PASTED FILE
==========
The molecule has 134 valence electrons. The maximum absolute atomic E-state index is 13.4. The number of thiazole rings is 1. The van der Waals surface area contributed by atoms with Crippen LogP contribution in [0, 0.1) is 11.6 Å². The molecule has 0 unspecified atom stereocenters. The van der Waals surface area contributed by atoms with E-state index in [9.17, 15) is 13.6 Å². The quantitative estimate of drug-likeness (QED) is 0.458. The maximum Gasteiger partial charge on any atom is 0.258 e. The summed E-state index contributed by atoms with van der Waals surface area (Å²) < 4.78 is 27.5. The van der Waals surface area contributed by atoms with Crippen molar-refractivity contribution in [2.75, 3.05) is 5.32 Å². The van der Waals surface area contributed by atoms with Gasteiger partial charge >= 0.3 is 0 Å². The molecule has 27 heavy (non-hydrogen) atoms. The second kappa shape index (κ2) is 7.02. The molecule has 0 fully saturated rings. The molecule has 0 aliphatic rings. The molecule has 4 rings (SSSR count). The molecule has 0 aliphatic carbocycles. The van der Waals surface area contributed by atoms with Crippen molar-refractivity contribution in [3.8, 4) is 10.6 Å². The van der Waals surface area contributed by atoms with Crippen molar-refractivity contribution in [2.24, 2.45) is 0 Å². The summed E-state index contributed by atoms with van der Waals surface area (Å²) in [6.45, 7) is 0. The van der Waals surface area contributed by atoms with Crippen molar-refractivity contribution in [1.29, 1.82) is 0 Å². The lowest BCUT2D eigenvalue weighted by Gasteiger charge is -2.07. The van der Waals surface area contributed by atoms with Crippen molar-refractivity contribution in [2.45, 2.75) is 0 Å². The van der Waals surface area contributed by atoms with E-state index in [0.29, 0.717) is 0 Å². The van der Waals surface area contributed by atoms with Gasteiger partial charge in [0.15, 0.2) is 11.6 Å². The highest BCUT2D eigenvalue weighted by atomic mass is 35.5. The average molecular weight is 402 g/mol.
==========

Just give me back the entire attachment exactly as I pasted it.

The molecule has 134 valence electrons. The maximum absolute atomic E-state index is 13.4. The number of thiazole rings is 1. The van der Waals surface area contributed by atoms with Crippen LogP contribution in [0, 0.1) is 11.6 Å². The molecule has 0 unspecified atom stereocenters. The van der Waals surface area contributed by atoms with E-state index in [9.17, 15) is 13.6 Å². The quantitative estimate of drug-likeness (QED) is 0.458. The maximum Gasteiger partial charge on any atom is 0.258 e. The summed E-state index contributed by atoms with van der Waals surface area (Å²) < 4.78 is 27.5. The van der Waals surface area contributed by atoms with Crippen molar-refractivity contribution in [2.75, 3.05) is 5.32 Å². The van der Waals surface area contributed by atoms with Gasteiger partial charge >= 0.3 is 0 Å². The molecule has 27 heavy (non-hydrogen) atoms. The second kappa shape index (κ2) is 7.02. The molecule has 0 fully saturated rings. The molecule has 0 aliphatic rings. The molecule has 4 rings (SSSR count). The molecule has 0 aliphatic carbocycles. The van der Waals surface area contributed by atoms with Crippen molar-refractivity contribution in [3.8, 4) is 10.6 Å². The van der Waals surface area contributed by atoms with Crippen molar-refractivity contribution in [2.24, 2.45) is 0 Å². The summed E-state index contributed by atoms with van der Waals surface area (Å²) in [6.45, 7) is 0. The van der Waals surface area contributed by atoms with Crippen molar-refractivity contribution in [1.29, 1.82) is 0 Å². The lowest BCUT2D eigenvalue weighted by Gasteiger charge is -2.07. The van der Waals surface area contributed by atoms with Crippen molar-refractivity contribution in [2.45, 2.75) is 0 Å². The van der Waals surface area contributed by atoms with E-state index in [0.29, 0.717) is 0 Å². The van der Waals surface area contributed by atoms with Gasteiger partial charge in [0.15, 0.2) is 11.6 Å². The highest BCUT2D eigenvalue weighted by atomic mass is 35.5. The average molecular weight is 402 g/mol.